Instead of experimenting with new chemicals to kill mosquitoes, Catteruccia and Paton considered the other side of the malaria equation: the parasite itself. Malaria is caused by the Plasmodiumparasite, a unicellular protozoan that is picked up by a female mosquito that feeds on an infected host, multiplies in her gut and then quickly wriggles its way into human bloodstreams when the mosquito feeds on humans.

Antimalarial drugs in humans prevent the disease by stopping the Plasmodium parasite from reproducing in our bodies. While previous work had tried to introduce antimalarial medications to mosquitoes through feeding, these strategies never quite took off. Catteruccia's team wanted to see if the contact mode of transfer that proved so effective in delivering insecticides via bed nets could work for antimalarials too.

The researchers coated a petri dish with atovaquone, an antimalarial drug commonly used in humans that disrupts the parasite's mitochondria. Mosquitoes frequently landed on the treated surface for approximately six minutes and then were fed a blood meal rife with the malaria parasite.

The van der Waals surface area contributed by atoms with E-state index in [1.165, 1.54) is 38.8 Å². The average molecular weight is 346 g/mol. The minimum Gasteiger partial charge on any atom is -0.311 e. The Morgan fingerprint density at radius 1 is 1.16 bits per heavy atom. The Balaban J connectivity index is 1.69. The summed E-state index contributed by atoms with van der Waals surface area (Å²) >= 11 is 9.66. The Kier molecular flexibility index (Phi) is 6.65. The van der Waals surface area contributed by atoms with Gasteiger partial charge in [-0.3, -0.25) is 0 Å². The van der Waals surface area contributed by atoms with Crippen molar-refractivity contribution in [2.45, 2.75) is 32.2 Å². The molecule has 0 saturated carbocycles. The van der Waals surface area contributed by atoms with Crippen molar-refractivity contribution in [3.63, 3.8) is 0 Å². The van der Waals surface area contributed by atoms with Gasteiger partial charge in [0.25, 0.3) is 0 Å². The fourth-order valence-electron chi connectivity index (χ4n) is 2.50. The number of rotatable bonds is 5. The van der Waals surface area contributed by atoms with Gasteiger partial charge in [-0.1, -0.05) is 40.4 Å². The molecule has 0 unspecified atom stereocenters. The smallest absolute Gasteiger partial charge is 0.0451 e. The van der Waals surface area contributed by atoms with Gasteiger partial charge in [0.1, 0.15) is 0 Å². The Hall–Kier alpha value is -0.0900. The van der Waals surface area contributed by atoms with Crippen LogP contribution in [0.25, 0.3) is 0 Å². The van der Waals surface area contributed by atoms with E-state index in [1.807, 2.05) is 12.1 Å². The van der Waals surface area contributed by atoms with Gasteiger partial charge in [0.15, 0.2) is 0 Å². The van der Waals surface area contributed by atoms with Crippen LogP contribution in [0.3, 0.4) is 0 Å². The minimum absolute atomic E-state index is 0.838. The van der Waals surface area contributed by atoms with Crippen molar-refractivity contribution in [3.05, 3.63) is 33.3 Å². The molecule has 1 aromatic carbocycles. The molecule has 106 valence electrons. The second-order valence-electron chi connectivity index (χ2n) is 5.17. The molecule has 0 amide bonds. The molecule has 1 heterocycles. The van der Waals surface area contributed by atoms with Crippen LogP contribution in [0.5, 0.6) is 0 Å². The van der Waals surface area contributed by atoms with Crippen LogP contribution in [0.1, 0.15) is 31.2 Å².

While control mosquitoes that were not exposed to antimalarial drugs were chock full of the parasites a week after the blood meal, none of the mosquitoes treated with antimalarial drugs harbored the parasite. None.

"Mosquitoes land on this surface, bounce around on it for a few minutes and then simply did not become infected after a parasite-filled blood meal," says Paton. "We were hoping for an effect but were not expecting this kind of complete blocking of transmission."

Paton says part of this effectiveness stems from the vulnerability of Plasmodium at the stage of its life cycle inside a mosquito. There just aren't nearly as many Plasmodium for the drug to kill inside the mosquito as there are inside humans, making it easier to wipe them out.